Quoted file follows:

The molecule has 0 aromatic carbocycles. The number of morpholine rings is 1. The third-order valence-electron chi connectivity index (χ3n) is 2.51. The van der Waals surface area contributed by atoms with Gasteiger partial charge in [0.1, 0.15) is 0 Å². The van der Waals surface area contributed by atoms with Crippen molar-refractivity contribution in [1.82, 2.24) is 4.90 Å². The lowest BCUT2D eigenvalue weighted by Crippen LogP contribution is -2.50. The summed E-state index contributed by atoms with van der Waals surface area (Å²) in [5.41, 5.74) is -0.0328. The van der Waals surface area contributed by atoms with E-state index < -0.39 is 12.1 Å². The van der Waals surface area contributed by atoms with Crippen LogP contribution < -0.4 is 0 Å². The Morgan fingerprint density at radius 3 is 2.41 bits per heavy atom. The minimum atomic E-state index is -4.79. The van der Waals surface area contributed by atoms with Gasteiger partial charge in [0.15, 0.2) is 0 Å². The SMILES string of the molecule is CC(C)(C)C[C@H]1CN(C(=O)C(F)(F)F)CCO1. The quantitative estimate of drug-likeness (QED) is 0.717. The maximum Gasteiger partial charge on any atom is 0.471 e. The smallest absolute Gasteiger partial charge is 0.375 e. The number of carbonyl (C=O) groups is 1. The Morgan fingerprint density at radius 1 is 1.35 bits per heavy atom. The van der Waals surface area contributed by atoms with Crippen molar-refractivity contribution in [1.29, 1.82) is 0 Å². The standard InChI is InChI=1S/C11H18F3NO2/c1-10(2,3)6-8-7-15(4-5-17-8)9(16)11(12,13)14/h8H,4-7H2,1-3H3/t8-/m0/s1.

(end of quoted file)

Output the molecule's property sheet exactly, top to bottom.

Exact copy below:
The molecule has 0 aromatic carbocycles. The number of morpholine rings is 1. The third-order valence-electron chi connectivity index (χ3n) is 2.51. The van der Waals surface area contributed by atoms with Gasteiger partial charge in [0.1, 0.15) is 0 Å². The van der Waals surface area contributed by atoms with Crippen molar-refractivity contribution in [1.82, 2.24) is 4.90 Å². The lowest BCUT2D eigenvalue weighted by Crippen LogP contribution is -2.50. The summed E-state index contributed by atoms with van der Waals surface area (Å²) in [5.41, 5.74) is -0.0328. The van der Waals surface area contributed by atoms with E-state index < -0.39 is 12.1 Å². The van der Waals surface area contributed by atoms with Crippen LogP contribution < -0.4 is 0 Å². The Morgan fingerprint density at radius 3 is 2.41 bits per heavy atom. The minimum atomic E-state index is -4.79. The van der Waals surface area contributed by atoms with Gasteiger partial charge in [0.15, 0.2) is 0 Å². The SMILES string of the molecule is CC(C)(C)C[C@H]1CN(C(=O)C(F)(F)F)CCO1. The quantitative estimate of drug-likeness (QED) is 0.717. The maximum Gasteiger partial charge on any atom is 0.471 e. The smallest absolute Gasteiger partial charge is 0.375 e. The number of carbonyl (C=O) groups is 1. The Morgan fingerprint density at radius 1 is 1.35 bits per heavy atom. The van der Waals surface area contributed by atoms with Crippen molar-refractivity contribution in [1.29, 1.82) is 0 Å². The standard InChI is InChI=1S/C11H18F3NO2/c1-10(2,3)6-8-7-15(4-5-17-8)9(16)11(12,13)14/h8H,4-7H2,1-3H3/t8-/m0/s1.